Monday, April 10, 2006
The sky is darkening up the road apiece, and it has that look of a Weather Channel Storm of Distinction. If you make a living from fast food, you might as well head into it with a 10-foot metal rod upright in your hand and steel taps on your shoes. Pop culture won’t have seen that kind of lightning bait since Ben Franklin famously flew a kite.
That’s because the public will likely be preoccupied with a new entry on the best-sellers list. On May 10, the new book by Eric Schlosser goes on sale, and it promises to make his last work, the infamous Fast Food Nation, seem merely shrug-worthy in comparison.
In case you missed it, Fast Food Nation suggested that American health and culture was being undermined by the imperative of McDonald’s and other food corporations to profit even at considerable social cost. It was cogent, well-written, carefully researched and presented without vitriol, making it powerful criticism indeed. If you think I’m sympathetic, you’re right—to some of what he had to say. Schlosser once called me, at my prior place of employment, because he was looking for more info about a speech I had recorded and mentioned in a column. As I told him then, and feel even more strongly now, his argument was undercut by a base assertion that the nation’s food giants manipulate public tastes and preferences, instead of merely responding to them. He differed and we parted civilly (come to think of it, he still owes me the tape I lent him of the speech).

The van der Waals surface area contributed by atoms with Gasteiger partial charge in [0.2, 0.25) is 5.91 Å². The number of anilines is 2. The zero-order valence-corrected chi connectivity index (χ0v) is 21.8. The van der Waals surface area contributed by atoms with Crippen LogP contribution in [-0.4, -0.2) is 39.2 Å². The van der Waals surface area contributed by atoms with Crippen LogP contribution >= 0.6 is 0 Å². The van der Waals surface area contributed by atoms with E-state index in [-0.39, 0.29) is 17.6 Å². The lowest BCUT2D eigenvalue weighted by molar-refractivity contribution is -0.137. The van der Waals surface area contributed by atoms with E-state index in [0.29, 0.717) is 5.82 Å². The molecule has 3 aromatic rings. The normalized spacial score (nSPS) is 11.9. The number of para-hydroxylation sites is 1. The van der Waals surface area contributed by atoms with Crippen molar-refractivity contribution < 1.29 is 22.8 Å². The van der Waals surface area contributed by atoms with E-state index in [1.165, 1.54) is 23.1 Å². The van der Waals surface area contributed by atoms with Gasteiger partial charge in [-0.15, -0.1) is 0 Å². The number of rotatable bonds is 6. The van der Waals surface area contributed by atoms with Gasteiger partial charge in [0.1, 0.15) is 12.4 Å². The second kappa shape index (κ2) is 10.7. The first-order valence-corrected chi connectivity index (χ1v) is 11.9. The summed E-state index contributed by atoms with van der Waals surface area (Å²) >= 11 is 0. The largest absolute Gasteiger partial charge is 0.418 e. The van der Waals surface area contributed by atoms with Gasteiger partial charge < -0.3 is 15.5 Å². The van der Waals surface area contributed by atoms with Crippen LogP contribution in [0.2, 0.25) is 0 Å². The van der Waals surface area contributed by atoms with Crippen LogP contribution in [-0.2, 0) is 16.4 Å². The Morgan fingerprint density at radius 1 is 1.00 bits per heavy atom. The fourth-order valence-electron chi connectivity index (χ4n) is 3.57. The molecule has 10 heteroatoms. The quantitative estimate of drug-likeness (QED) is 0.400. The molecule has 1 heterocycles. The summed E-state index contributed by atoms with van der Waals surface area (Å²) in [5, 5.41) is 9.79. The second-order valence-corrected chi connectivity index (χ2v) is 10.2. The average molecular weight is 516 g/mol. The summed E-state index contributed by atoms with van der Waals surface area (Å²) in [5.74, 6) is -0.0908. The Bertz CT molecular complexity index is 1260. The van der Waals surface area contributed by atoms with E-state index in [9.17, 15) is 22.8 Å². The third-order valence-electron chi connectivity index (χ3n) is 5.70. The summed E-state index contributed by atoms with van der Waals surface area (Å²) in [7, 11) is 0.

Now, after writing a relatively weak-selling book about marijuana and other staples of the underground market, Schlosser has come back with Chew on This: Everything You Don’t Want to Know About Fast Food.” Co-written with Charles Wilson, it’s a look at the unsavory aspects of quick-service, aimed at the traditional super-users of fast-food, kids.